In the opening scene of the new web series comedy “The North Pole,” three best friends, Nina, Marcus and Benny, go on a safari-like expedition through North Oakland, California, which has become increasingly unrecognizable to them thanks to a new species rapidly taking over: the “gentrifier.”
One of them asks, “The question with all of these newcomers is, are they a welcomed addition to the local environment, or an invasive species?” Another points out a type that she calls the “golden state gopher,” observing, “A master farmer and strict vegan, the golden state gopher also has a slight superiority complex. Like he was the first motherf****r around here to grow an heirloom tomato.”
The seven-part comedy, which premiered online in September, tells the story of the three friends who struggle to stay rooted in their historically black and Latino community as it faces increasing housing costs brought by gentrification and changing racial and class dynamics. With cameos by celebrities like comedian W. Kamau Bell and hip-hop artist Boots Riley, among others, the series pokes fun at some of what you might find in many of the nation’s gentrifying neighborhoods: new coffee shops and condo complexes, incoming residents ill-informed about the history of their new home, and, of course, gluten-free donuts.
Yet the series also examines some of the more contentious aspects of gentrification, such as racial tensions and the emotional toll of displacement on longtime residents and business owners due to rent hikes and increased property taxes.
The show’s title, “The North Pole,” is a colloquial term for the area created by young people of color. It also serves as a play on words, as the show also explores the intersections between gentrification and the effects of climate change in northern California, drawing parallels between the effects of both on displacing communities of color and destroying local environments.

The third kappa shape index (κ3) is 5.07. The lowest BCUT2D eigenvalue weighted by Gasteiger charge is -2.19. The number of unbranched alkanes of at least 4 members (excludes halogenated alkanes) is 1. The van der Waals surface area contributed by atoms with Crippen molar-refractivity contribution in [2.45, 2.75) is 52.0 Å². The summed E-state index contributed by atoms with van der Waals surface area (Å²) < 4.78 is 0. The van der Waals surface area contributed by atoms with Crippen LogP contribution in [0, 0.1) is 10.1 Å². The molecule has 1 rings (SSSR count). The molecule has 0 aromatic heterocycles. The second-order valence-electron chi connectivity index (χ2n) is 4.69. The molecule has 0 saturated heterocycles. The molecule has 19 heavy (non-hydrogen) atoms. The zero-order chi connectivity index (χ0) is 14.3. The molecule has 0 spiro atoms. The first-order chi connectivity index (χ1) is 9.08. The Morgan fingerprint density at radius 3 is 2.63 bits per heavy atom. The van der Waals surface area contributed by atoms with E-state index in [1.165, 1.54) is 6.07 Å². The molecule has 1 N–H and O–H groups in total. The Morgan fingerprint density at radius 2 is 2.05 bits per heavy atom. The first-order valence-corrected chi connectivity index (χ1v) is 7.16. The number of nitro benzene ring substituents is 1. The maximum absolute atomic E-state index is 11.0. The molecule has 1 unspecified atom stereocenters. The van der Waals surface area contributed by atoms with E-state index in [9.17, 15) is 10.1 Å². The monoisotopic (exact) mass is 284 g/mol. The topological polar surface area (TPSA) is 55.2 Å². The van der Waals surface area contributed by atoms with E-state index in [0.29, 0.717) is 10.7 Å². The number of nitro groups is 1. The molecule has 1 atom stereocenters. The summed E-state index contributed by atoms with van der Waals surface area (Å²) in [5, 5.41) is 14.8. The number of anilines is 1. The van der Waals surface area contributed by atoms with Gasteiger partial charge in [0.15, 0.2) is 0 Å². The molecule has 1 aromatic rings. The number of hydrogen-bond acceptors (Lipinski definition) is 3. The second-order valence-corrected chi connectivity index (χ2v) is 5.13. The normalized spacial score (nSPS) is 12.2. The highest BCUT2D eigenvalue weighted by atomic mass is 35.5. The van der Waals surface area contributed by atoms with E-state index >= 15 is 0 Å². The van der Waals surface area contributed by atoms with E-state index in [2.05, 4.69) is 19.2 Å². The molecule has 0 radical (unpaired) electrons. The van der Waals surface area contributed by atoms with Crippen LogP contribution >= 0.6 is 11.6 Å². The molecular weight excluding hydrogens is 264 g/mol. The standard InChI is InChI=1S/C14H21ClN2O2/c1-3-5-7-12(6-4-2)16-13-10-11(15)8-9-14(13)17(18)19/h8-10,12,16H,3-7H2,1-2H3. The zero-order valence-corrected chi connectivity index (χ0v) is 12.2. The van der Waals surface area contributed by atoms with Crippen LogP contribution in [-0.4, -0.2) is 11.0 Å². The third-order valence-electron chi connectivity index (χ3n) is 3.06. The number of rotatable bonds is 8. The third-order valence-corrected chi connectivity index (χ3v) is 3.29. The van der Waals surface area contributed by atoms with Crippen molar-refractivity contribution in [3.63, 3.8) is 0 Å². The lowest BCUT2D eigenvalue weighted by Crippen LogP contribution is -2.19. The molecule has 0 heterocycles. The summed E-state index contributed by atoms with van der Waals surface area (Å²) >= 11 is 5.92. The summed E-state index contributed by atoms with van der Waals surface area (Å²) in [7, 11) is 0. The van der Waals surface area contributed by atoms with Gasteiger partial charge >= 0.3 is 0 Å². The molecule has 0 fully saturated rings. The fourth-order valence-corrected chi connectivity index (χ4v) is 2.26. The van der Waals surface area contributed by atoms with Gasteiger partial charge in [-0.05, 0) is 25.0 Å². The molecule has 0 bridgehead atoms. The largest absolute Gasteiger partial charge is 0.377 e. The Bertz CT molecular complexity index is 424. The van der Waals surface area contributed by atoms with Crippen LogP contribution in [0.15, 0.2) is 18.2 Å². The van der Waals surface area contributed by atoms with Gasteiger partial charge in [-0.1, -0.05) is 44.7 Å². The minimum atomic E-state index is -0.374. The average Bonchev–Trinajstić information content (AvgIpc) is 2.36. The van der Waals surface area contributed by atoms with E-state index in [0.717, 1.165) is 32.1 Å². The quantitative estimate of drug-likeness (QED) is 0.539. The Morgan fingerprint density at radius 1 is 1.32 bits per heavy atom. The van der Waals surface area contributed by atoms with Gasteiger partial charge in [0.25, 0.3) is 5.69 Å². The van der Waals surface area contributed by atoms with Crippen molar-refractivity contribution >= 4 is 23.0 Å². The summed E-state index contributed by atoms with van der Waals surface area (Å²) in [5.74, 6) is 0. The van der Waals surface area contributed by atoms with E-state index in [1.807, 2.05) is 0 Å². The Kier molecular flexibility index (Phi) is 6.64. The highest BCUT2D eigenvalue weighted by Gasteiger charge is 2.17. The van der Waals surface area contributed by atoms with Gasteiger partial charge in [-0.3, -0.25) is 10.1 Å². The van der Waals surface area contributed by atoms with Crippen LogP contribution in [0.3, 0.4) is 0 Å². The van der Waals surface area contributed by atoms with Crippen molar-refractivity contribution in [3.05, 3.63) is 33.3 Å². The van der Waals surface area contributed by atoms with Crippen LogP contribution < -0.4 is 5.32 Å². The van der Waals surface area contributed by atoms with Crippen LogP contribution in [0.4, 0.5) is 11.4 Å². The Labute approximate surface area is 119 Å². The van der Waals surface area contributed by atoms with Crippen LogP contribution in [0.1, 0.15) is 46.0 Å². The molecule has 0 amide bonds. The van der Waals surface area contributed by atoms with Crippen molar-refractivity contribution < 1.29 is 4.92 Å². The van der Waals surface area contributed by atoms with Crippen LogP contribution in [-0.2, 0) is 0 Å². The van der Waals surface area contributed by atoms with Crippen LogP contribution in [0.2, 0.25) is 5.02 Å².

The series is produced by Movement Generation, an Oakland-based nonprofit that advocates for racial and climate justice. PBS NewsHour Weekend spoke with Josh Healey, the show’s writer and co-producer, and Reyna Amaya, who plays one of the series’ lead characters, Nina.
How would you describe the relationship between gentrification and climate change?
Josh Healy: Gentrification and climate change are often seen as different but they both have roots in a similar system that is about inequality, that is rooted in institutional racism, and that is rooted in disrespect and degradation of the local environment. … When you’re talking about displacement, when you’re talking about climate change and these disasters that are happening, [developers] use these crises as an opportunity to come in and reshape and privatize and take over. Just like what they did in New Orleans after Katrina when they tore down public housing and built up condos. So the connection there is real.
The polar bear itself plays a really important role in the series and serves as a metaphor for adapting to a changing environment. How did that idea come about?